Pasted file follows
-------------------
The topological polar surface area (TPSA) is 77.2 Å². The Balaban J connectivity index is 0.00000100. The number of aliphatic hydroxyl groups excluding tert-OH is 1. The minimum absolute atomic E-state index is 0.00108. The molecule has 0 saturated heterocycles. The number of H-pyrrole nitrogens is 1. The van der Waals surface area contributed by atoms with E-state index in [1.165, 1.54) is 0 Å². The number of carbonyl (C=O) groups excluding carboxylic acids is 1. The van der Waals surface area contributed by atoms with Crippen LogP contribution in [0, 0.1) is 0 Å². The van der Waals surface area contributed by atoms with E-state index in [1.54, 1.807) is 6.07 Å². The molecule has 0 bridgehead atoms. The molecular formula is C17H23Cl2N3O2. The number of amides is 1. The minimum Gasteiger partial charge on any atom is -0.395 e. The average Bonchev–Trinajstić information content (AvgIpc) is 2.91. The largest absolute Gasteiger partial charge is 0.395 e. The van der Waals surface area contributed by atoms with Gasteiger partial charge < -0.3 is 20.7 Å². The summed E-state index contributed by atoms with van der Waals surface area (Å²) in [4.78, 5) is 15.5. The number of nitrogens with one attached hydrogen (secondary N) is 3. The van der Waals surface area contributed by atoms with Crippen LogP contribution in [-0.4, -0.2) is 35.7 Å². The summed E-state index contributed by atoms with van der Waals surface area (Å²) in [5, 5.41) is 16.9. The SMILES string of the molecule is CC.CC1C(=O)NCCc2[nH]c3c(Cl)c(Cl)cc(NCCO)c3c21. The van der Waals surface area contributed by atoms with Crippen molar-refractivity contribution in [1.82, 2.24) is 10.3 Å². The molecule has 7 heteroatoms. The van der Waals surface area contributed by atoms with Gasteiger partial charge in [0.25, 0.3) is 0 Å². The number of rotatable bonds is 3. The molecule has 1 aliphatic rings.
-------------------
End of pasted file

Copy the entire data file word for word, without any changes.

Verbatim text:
The topological polar surface area (TPSA) is 77.2 Å². The Balaban J connectivity index is 0.00000100. The number of aliphatic hydroxyl groups excluding tert-OH is 1. The minimum absolute atomic E-state index is 0.00108. The molecule has 0 saturated heterocycles. The number of H-pyrrole nitrogens is 1. The van der Waals surface area contributed by atoms with E-state index in [1.165, 1.54) is 0 Å². The number of carbonyl (C=O) groups excluding carboxylic acids is 1. The van der Waals surface area contributed by atoms with Crippen LogP contribution in [0, 0.1) is 0 Å². The van der Waals surface area contributed by atoms with E-state index in [1.54, 1.807) is 6.07 Å². The molecule has 0 bridgehead atoms. The molecular formula is C17H23Cl2N3O2. The number of amides is 1. The minimum Gasteiger partial charge on any atom is -0.395 e. The average Bonchev–Trinajstić information content (AvgIpc) is 2.91. The largest absolute Gasteiger partial charge is 0.395 e. The van der Waals surface area contributed by atoms with Gasteiger partial charge < -0.3 is 20.7 Å². The summed E-state index contributed by atoms with van der Waals surface area (Å²) in [4.78, 5) is 15.5. The number of nitrogens with one attached hydrogen (secondary N) is 3. The van der Waals surface area contributed by atoms with Crippen LogP contribution in [-0.4, -0.2) is 35.7 Å². The summed E-state index contributed by atoms with van der Waals surface area (Å²) in [5, 5.41) is 16.9. The SMILES string of the molecule is CC.CC1C(=O)NCCc2[nH]c3c(Cl)c(Cl)cc(NCCO)c3c21. The van der Waals surface area contributed by atoms with Crippen molar-refractivity contribution in [1.82, 2.24) is 10.3 Å². The molecule has 7 heteroatoms. The van der Waals surface area contributed by atoms with Gasteiger partial charge in [0.25, 0.3) is 0 Å². The number of rotatable bonds is 3. The molecule has 1 aliphatic rings.